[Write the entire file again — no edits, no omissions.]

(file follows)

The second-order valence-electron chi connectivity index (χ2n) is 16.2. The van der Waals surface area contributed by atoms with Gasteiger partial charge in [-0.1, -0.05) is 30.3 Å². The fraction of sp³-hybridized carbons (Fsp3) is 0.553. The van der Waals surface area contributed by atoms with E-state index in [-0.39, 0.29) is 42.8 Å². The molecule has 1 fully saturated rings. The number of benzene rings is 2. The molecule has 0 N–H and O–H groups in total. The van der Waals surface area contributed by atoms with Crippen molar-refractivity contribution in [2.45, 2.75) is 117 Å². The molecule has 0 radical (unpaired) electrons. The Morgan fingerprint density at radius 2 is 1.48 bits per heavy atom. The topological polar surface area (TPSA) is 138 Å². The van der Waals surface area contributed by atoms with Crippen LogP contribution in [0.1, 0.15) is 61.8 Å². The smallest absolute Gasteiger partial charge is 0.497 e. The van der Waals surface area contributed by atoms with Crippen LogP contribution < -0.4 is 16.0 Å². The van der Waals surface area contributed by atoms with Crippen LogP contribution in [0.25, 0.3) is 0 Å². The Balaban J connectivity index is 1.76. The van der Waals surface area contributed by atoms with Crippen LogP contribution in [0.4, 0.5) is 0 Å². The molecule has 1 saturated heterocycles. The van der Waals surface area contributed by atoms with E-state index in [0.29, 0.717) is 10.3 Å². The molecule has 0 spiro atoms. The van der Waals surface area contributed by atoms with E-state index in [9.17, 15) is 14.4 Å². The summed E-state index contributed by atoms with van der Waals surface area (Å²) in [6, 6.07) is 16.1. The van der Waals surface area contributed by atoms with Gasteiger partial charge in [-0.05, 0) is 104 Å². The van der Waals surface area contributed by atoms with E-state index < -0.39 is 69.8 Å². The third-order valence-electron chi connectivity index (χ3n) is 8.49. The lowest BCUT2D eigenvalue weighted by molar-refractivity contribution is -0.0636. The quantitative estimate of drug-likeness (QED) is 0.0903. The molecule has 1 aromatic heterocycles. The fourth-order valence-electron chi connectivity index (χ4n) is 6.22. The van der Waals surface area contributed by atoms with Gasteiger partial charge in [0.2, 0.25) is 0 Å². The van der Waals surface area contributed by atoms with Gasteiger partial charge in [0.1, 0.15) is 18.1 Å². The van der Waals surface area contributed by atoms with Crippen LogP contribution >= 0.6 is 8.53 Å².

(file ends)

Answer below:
The second-order valence-electron chi connectivity index (χ2n) is 16.2. The van der Waals surface area contributed by atoms with Gasteiger partial charge in [-0.1, -0.05) is 30.3 Å². The fraction of sp³-hybridized carbons (Fsp3) is 0.553. The van der Waals surface area contributed by atoms with E-state index in [-0.39, 0.29) is 42.8 Å². The molecule has 1 fully saturated rings. The number of benzene rings is 2. The molecule has 0 N–H and O–H groups in total. The van der Waals surface area contributed by atoms with Crippen molar-refractivity contribution in [2.45, 2.75) is 117 Å². The molecule has 0 radical (unpaired) electrons. The Morgan fingerprint density at radius 2 is 1.48 bits per heavy atom. The topological polar surface area (TPSA) is 138 Å². The van der Waals surface area contributed by atoms with Crippen LogP contribution in [0.1, 0.15) is 61.8 Å². The smallest absolute Gasteiger partial charge is 0.497 e. The van der Waals surface area contributed by atoms with Crippen LogP contribution < -0.4 is 16.0 Å². The van der Waals surface area contributed by atoms with Crippen LogP contribution in [0.25, 0.3) is 0 Å². The Balaban J connectivity index is 1.76. The van der Waals surface area contributed by atoms with Crippen LogP contribution in [0.4, 0.5) is 0 Å². The molecule has 1 saturated heterocycles. The van der Waals surface area contributed by atoms with E-state index in [0.29, 0.717) is 10.3 Å². The molecule has 0 spiro atoms. The van der Waals surface area contributed by atoms with E-state index in [9.17, 15) is 14.4 Å². The summed E-state index contributed by atoms with van der Waals surface area (Å²) in [6, 6.07) is 16.1. The van der Waals surface area contributed by atoms with Gasteiger partial charge in [-0.05, 0) is 104 Å². The van der Waals surface area contributed by atoms with E-state index < -0.39 is 69.8 Å². The third-order valence-electron chi connectivity index (χ3n) is 8.49. The lowest BCUT2D eigenvalue weighted by molar-refractivity contribution is -0.0636. The quantitative estimate of drug-likeness (QED) is 0.0903. The molecule has 1 aromatic heterocycles. The fourth-order valence-electron chi connectivity index (χ4n) is 6.22. The van der Waals surface area contributed by atoms with Gasteiger partial charge in [0.2, 0.25) is 0 Å². The van der Waals surface area contributed by atoms with Gasteiger partial charge in [0.1, 0.15) is 18.1 Å². The van der Waals surface area contributed by atoms with Crippen LogP contribution >= 0.6 is 8.53 Å².